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Effects of Own and Spousal Disability on Loneliness Among Older Adults

Effects of Own and Spousal Disability on Loneliness Among Older Adults Objectives: This study examines the effects of own and spousal disability on social and emotional loneliness among married adults aged 65 and older. Method: Data from 710 men and 379 women of a Dutch community sample were analyzed with linear regression analyses. Results: For men, only their wives' disability was related to higher levels of social loneliness, whereas for women mainly their own disability was related to higher levels of social loneliness. Own disability and spousal disability were related to higher levels of emotional loneliness among both men and women. Effects of disability remained unaffected after controlling for characteristics of the social network and the marital relationship. Discussion: Findings underscore the importance of considering effects of both spouses' health on measures of individual well-being. Also, the traditional division of social roles makes older married men relatively vulnerable to social loneliness when their wives suffer from disability. http://www.deepdyve.com/assets/images/DeepDyve-Logo-lg.png Journal of Aging and Health SAGE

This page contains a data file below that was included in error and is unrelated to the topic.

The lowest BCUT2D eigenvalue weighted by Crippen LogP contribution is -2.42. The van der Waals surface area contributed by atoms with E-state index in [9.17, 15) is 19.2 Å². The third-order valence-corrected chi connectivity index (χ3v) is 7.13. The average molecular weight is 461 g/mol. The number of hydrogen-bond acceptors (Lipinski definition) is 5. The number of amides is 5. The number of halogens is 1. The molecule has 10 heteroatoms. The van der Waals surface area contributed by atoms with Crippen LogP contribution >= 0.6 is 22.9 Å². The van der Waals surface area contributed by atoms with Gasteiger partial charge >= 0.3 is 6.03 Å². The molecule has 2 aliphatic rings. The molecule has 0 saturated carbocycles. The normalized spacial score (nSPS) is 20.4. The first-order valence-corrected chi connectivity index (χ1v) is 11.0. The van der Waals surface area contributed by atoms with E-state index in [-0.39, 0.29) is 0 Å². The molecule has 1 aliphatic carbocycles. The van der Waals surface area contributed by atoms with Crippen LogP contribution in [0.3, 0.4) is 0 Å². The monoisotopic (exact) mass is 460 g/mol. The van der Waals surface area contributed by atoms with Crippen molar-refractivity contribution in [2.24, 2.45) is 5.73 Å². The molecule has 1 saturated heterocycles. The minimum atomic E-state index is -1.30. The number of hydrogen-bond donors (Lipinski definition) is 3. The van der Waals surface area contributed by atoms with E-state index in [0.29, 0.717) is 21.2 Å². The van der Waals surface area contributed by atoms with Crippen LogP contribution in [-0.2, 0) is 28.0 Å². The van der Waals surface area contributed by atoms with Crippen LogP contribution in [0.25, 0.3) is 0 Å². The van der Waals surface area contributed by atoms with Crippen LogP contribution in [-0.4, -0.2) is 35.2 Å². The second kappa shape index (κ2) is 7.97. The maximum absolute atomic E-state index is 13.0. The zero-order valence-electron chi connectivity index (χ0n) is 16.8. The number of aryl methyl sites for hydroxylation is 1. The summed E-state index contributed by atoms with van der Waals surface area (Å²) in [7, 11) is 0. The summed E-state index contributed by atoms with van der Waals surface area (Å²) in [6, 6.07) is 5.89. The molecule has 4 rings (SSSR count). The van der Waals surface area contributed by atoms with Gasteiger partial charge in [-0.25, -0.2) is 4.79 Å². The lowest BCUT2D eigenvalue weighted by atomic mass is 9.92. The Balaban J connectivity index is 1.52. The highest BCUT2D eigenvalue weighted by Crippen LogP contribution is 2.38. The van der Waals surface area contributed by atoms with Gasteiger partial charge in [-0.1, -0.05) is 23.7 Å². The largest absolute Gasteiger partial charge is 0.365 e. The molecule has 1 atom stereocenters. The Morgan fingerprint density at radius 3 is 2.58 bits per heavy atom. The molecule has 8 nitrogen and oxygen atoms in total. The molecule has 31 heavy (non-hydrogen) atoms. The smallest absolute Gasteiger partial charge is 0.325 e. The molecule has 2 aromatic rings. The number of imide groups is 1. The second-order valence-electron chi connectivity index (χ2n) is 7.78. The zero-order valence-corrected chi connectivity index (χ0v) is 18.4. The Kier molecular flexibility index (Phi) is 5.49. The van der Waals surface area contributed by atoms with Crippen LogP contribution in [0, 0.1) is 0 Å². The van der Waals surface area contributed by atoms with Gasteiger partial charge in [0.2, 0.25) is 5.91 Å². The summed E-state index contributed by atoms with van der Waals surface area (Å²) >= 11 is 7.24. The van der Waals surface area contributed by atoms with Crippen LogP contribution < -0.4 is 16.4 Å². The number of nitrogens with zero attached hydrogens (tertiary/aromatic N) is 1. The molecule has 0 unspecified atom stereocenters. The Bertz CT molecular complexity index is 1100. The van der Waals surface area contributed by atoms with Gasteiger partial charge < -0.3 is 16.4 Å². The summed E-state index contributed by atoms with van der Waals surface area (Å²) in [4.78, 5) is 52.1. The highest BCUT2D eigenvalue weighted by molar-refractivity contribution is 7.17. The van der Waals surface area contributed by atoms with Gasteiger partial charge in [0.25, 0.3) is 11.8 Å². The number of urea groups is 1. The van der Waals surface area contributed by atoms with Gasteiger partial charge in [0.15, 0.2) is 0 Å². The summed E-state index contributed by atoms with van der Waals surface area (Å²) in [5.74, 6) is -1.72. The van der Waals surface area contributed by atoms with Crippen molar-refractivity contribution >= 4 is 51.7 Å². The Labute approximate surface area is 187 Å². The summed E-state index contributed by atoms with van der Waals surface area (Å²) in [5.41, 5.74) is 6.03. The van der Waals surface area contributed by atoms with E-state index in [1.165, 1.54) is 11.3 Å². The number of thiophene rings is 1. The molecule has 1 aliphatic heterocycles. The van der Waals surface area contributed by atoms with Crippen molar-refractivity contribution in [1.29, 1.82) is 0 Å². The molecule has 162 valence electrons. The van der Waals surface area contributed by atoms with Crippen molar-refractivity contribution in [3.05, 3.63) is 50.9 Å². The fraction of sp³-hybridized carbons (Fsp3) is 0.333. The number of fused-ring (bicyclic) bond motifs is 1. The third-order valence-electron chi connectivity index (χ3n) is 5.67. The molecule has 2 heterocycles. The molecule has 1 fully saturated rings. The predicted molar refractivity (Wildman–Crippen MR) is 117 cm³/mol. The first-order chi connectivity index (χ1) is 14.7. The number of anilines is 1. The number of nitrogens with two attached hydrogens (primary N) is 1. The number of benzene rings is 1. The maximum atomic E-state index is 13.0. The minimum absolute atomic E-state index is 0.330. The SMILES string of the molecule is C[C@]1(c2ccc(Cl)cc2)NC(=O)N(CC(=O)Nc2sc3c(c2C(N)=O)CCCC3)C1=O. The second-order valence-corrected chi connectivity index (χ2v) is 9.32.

Effects of Own and Spousal Disability on Loneliness Among Older Adults

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References (42)

Publisher
SAGE
Copyright
Copyright © by SAGE Publications
ISSN
0898-2643
eISSN
1552-6887
DOI
10.1177/0898264308315431
pmid
18332186
Publisher site
See Article on Publisher Site

Abstract

Objectives: This study examines the effects of own and spousal disability on social and emotional loneliness among married adults aged 65 and older. Method: Data from 710 men and 379 women of a Dutch community sample were analyzed with linear regression analyses. Results: For men, only their wives' disability was related to higher levels of social loneliness, whereas for women mainly their own disability was related to higher levels of social loneliness. Own disability and spousal disability were related to higher levels of emotional loneliness among both men and women. Effects of disability remained unaffected after controlling for characteristics of the social network and the marital relationship. Discussion: Findings underscore the importance of considering effects of both spouses' health on measures of individual well-being. Also, the traditional division of social roles makes older married men relatively vulnerable to social loneliness when their wives suffer from disability.

Journal

Journal of Aging and HealthSAGE

Published: Apr 1, 2008

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